“We lose when any of this [the staircases] is shut off,” Fleming said. “We lose some of the history, culture and soul of the city.”

Fleming said he has lived in LA since 1965 and he never really liked the city all that much, though he learned to appreciate it and its public spaces.

“It’s hard to find the specific beating heart of the city and it just feels sort of like 1,000 neighborhoods all kind of related to each other, but not really connected to each other,” Fleming said. “But you know, while hunting down the stairs and exploring neighborhoods that I didn’t know or I had just driven past, I began to appreciate Los Angeles in a whole new way.”

Derek Doi, who lives on Banbury, is in a group of adjacent residents who said they are not in favor of the York Hill/Banbury stairway reopening in its current state.

While Doi said he does not support the stairway reopening in its current state, he is not entirely against the idea of the stairway reopening someday. He said the city should add lighting and a gate with an automatic locking timer on it for before dawn and after dusk.

“We’ve already had to deal with several instances of people attempting to sleep or live or defecate in the stairwell, and almost every time we had to either shoo them away or call the police to remove them. I honestly don’t want to have to patrol the stairwell any more than we already do with the stairway being locked,” Doi said via email.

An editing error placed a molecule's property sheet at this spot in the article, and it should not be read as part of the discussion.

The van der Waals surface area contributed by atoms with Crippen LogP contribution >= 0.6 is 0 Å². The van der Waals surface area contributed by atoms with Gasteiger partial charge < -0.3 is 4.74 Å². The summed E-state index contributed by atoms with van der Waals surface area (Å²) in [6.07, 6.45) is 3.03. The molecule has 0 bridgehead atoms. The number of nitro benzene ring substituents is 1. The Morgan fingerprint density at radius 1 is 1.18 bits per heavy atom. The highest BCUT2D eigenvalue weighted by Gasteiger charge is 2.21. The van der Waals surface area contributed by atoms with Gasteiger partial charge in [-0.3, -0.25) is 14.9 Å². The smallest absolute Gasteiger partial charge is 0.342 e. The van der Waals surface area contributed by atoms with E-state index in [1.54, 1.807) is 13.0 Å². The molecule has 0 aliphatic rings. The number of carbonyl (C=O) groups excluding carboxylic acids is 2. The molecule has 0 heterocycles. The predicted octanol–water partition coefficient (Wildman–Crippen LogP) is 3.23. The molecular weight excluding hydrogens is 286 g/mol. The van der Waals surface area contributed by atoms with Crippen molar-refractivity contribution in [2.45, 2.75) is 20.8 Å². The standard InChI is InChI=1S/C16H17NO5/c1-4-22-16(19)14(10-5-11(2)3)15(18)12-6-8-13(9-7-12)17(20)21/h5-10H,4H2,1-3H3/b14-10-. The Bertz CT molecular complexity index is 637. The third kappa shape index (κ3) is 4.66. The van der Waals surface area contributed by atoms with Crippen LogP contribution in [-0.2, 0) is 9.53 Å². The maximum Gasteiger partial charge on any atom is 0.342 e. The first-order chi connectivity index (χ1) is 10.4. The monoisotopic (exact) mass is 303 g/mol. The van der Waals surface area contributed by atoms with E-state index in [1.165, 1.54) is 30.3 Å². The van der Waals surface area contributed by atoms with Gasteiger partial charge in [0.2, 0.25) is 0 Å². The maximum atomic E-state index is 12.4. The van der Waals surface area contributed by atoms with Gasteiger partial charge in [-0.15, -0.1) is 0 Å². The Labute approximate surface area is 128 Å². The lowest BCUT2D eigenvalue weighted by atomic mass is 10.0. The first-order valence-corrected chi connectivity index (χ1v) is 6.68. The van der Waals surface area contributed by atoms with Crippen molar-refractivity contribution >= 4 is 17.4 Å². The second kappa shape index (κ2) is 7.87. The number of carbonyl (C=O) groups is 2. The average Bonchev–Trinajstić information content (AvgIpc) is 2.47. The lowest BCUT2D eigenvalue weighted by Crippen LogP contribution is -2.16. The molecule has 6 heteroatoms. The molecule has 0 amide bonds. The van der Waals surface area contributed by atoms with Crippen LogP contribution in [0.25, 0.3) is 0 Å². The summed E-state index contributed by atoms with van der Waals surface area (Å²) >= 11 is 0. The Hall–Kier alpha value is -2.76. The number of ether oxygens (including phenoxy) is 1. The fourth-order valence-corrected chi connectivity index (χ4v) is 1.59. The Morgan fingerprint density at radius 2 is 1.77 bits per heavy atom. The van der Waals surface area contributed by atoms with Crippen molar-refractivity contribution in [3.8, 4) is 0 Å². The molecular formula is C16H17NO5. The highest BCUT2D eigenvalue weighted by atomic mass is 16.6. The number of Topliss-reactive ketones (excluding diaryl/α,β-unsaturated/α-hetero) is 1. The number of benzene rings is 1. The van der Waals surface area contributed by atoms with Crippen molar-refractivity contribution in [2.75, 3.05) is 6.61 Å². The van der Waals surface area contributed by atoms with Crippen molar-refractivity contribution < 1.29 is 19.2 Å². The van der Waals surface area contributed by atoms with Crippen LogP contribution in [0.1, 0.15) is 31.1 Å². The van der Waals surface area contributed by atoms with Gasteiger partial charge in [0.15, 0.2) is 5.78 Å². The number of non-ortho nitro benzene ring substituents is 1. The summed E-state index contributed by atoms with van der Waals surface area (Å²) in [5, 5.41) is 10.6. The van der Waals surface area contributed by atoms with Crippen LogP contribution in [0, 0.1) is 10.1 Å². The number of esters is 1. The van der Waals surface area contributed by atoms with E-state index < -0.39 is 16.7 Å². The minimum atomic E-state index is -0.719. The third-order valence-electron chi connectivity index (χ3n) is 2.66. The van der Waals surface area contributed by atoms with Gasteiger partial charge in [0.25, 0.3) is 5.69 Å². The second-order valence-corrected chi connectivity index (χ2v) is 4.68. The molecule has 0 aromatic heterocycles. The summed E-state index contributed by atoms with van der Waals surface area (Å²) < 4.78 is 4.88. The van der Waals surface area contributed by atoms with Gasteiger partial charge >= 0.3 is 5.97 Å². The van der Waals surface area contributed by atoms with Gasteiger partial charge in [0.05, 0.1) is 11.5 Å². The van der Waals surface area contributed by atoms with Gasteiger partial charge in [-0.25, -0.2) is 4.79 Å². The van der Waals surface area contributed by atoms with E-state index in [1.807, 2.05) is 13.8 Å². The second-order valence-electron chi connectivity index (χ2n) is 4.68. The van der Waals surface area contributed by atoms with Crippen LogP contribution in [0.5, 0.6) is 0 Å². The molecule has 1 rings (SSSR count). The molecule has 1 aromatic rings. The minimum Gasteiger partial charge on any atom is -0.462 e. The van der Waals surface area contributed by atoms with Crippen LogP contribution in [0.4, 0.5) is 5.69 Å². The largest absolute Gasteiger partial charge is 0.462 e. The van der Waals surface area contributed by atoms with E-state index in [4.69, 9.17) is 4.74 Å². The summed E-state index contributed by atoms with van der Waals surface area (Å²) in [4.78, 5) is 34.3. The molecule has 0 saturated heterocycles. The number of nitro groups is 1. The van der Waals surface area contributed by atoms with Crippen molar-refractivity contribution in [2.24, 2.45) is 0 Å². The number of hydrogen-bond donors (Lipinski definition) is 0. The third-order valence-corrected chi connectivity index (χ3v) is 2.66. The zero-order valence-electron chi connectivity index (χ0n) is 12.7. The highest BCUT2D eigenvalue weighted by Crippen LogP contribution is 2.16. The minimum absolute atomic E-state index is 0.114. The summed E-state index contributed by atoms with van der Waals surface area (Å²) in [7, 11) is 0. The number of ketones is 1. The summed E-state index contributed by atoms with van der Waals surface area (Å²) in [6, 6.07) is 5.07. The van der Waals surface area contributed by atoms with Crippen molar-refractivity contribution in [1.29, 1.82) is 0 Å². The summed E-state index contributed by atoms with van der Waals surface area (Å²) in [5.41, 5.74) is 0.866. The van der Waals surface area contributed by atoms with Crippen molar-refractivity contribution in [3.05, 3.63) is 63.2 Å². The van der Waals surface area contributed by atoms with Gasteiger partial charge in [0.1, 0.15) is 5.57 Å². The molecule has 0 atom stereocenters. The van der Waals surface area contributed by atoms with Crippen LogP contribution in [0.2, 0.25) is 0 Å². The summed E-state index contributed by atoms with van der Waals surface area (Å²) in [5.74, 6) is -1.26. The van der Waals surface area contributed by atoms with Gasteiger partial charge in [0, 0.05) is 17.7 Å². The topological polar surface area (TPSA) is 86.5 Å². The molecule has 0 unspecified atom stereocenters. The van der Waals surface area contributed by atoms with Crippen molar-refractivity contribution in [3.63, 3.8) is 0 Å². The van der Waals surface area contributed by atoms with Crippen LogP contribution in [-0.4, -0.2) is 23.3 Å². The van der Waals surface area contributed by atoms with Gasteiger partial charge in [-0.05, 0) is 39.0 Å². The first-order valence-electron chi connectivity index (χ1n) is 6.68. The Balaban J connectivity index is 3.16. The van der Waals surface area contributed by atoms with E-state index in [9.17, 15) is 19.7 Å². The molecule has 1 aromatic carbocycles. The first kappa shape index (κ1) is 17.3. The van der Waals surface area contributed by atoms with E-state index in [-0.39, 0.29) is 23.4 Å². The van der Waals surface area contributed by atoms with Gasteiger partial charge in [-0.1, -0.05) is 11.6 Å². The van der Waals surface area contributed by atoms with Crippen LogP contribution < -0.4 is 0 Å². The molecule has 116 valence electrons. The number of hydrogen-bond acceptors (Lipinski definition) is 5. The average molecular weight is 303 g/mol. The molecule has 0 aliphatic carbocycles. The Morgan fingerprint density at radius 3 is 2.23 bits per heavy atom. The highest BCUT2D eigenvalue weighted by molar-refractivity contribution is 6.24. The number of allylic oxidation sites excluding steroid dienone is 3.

The head of the ERNC Land Use committee, Michael Sweeney, said if the stairway is a problem now then the solution may be to open it.

“This is a piece of public property, and the current situation of it being closed off and essentially abandoned by the city isn’t a tenable long-term solution,” Sweeney said. “We should not all have to sit and be beholden, necessarily, to what was probably a spur-of-the-moment decision 30 years ago.”

Lynne Dwyer, a Banbury resident, is among a group of nearby residents that said they have been wondering how public access to the stairs could be restored.

“When I moved into the neighborhood [in 1992], it was open. I watched it getting closed. I fought it getting closed. I made a petition when it was closed. I’ve talked to subsequent council members and asked them to reopen it,” Dwyer said.

Dwyer said it is unfair that the public is locked out from a pedestrian facility while residents need those spaces now more than ever.

“We have no public transit on our hill. We have no school buses on our hill, and where the public transit stops is at the bottom of York,” Dwyer said. “So if I want to use public transit then I want to walk down that [closed] stairway and get to the bus stop.”

Dwyer said her son, Sean Hade, has no memory of walking on the stairway growing up, and he is obsessed with the stairway.

“I’ve talked about just going and chopping open the [stairway] gate many times, but I’ve just been hesitant about doing such things,” Hade said. “I just really wish I was able to use those damn stairs.”

The ERNC Land Use and Planning Committee meets on the third Tuesday of every month. The April 20 meeting will be held virtually via Zoom. More information can be found on the ERNC website.

Correction March, 24 7:37 pm: An earlier version of this article misstated the neighborhood of the staircase as Cypress Park, the staircase is in Eagle Rock.